UK companies that do business with integrity are better positioned to reduce risks and capitalise on commercial opportunities.
Doing business with integrity means ensuring compliance with the UK Bribery Act and insisting local partners, agents and distributors adhere to the same high standards. It also means being vigilant for modern slavery and other human rights abuses, both in operations and supply chains, in line with the UK Modern Slavery Act 2015.
Companies that make integrity core to their business protect and strengthen brand reputation, enjoy greater and more sustainable commercial success over the long-term, and minimise the risk of prosecution.
Tackling bribery and corruption creates more prosperous and healthy communities and a better business environment. It also enables the UK to maintain its status as a global leader in the fight against corruption.
Improving opportunities for small and medium enterprises
DFID is fully committed to the long term government strategy to increase the small and medium sized enterprises (SME’s) supply base and to ensure inclusivity for organisations that have traditionally found routes to accessing work prohibitive for a variety of reasons. DFID continues to support small and medium sized enterprises and contributes to government targets. DFID’s SMEengagement@DFID.gov.uk.
outlines how we continue to support SME’s and the Government’s SME agenda. For further information SME’s can contact the PCD supplier engagement team via email at
DFID Tender Process
Once the tender process is underway suppliers will be asked for information about their company financial standing, identify grounds for rejection, duty of care and technical and professional ability in order to determine the organisation’s capacity and capability to undertake the contract. Suppliers must ensure this is completed in full and has the financial capacity, the required registration/licences, and experience to deliver the contract in line with the budget available.
Potential suppliers who are invited to submit a commercial and technical tender must adhere to the
when preparing their commercial tender.
Working with developing countries can support growth and help to reduce poverty but can also be risky for companies and others not familiar with the country. DIT provides information on the risks of doing business overseas.
DFID’s network of country offices, predominantly in Africa and South Asia, have knowledge of local market conditions and investment opportunities and many will also have contacts with private sector organisations (e.g. local chambers of commerce) and potential suppliers or other businesses seeking joint ventures.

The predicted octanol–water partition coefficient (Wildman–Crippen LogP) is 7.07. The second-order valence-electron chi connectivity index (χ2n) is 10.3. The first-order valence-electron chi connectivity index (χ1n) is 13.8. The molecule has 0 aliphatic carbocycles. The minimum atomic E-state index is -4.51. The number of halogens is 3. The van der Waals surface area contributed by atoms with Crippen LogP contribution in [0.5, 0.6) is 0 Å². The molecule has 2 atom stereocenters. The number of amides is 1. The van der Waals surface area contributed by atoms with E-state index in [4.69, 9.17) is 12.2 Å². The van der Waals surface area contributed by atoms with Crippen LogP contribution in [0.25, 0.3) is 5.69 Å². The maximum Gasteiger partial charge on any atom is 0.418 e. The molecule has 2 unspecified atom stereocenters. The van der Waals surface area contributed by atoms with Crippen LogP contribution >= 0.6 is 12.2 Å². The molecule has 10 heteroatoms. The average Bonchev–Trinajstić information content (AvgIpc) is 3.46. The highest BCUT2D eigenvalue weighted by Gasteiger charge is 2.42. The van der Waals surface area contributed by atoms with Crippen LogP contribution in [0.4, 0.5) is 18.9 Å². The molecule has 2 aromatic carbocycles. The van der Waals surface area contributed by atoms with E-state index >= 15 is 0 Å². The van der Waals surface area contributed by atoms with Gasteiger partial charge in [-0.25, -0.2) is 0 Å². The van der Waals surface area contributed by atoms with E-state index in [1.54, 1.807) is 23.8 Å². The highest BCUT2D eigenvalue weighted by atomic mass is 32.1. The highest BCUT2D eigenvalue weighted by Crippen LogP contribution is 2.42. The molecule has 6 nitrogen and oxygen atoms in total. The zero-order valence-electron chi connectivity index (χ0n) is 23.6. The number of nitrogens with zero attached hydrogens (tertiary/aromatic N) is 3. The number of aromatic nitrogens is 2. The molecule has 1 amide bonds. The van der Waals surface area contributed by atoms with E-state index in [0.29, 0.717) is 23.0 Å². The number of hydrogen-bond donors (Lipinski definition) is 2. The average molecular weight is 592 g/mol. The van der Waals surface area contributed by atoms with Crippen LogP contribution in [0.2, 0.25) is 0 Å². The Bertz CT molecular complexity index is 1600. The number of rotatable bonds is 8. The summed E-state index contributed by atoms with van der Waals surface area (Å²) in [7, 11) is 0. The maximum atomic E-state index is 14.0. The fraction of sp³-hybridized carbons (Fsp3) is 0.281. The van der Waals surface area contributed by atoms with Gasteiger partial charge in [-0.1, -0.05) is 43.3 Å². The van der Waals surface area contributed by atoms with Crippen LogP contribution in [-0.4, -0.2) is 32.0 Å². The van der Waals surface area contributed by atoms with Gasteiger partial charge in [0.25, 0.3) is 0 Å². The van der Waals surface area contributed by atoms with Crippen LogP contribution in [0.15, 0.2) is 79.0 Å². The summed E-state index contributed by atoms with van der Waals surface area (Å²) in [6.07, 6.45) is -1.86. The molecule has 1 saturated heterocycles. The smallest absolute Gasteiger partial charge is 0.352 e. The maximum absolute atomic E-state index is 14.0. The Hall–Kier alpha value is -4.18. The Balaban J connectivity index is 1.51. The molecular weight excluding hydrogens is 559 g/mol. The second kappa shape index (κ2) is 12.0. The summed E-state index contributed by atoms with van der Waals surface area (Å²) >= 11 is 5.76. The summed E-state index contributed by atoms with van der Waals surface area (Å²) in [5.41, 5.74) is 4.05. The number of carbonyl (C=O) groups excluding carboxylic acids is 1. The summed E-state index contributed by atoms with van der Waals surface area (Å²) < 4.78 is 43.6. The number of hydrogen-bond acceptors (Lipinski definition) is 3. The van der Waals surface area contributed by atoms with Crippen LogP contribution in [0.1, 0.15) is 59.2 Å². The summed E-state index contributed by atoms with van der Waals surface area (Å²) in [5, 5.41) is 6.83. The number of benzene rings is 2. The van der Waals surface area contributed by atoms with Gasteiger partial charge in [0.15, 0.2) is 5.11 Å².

Businesses and others investing overseas need to conform to local laws, and should respect internationally agreed principles on good corporate behaviour, including on human rights, transparency and sustainability.
The United Nations set out, within the UN Global Compact, the key principles to working in poorer countries , this is now a requirement within DFID contract. Many not-for-profit organisations offer advice on responsible business including the Rainforest Alliance, Fairtrade and Non-Government Organisations, such as Oxfam. Multilateral organisations like the World Bank offer advice on doing business overseas and International Finance Corporation compile indexes on the business climate in developing countries,
defines the aims of our organisation and sets out the steps we are taking to achieve this.
Annual Supplier Conference
DFID held its fourth Annual Supplier Conference, ‘Partnering for Development: delivering global impact’ on Tuesday 6 September 2016. This was our biggest Annual Supplier Conference to date, with 200 organisational representatives in attendance from across our various delivery providers. The detailed Conference Report 2016 will be made available here when published.
Read previous Annual Supplier Conference Reports here:
DFID has robust policies and processes in place to ensure we obtain maximum impact from UK Aid funds. The guidance documents below outlines DFID’s internal processes, which we expect organisations to adhere to and have in place, as well as operate similar policies and processes throughout their delivery chain.
As part of the government’s commitment to greater transparency, we publish the following on Contracts Finder:
- all new central government ICT contracts over the value of £10,000
- all new central government tender documents for contracts over £10,000 (this information is available to the public free of charge)
- new items of central government spending over £500
Suppliers bidding for public sector contracts should be aware that if you are awarded a new government contract, information about the contract will be published. In order to comply with existing law and for the protection of national security we will make limited redactions before the information is published or there may be some details that we do not publish.
Prompt Payment to DFID suppliers
All central government departments are required to pay 80% of undisputed invoices within 5 days. Suppliers need to be aware of the correct procedures involved to achieve this. Where suppliers use sub-contractors for the performance of their contract with DFID, these suppliers are now required to pay the sub-contractor invoices within 30 days.
As part of the UK Governments 2016 mandatory e-invoicing initiative, DFID has moved to electronic receipt of general invoices. For further information, see
Suppliers must send invoices directly to:
Accounts Payable Section
DFID Financial Management Group
For prompt payment statistics please see our DFID payment performance: showing the percentage of invoices paid within 5 and 30 days.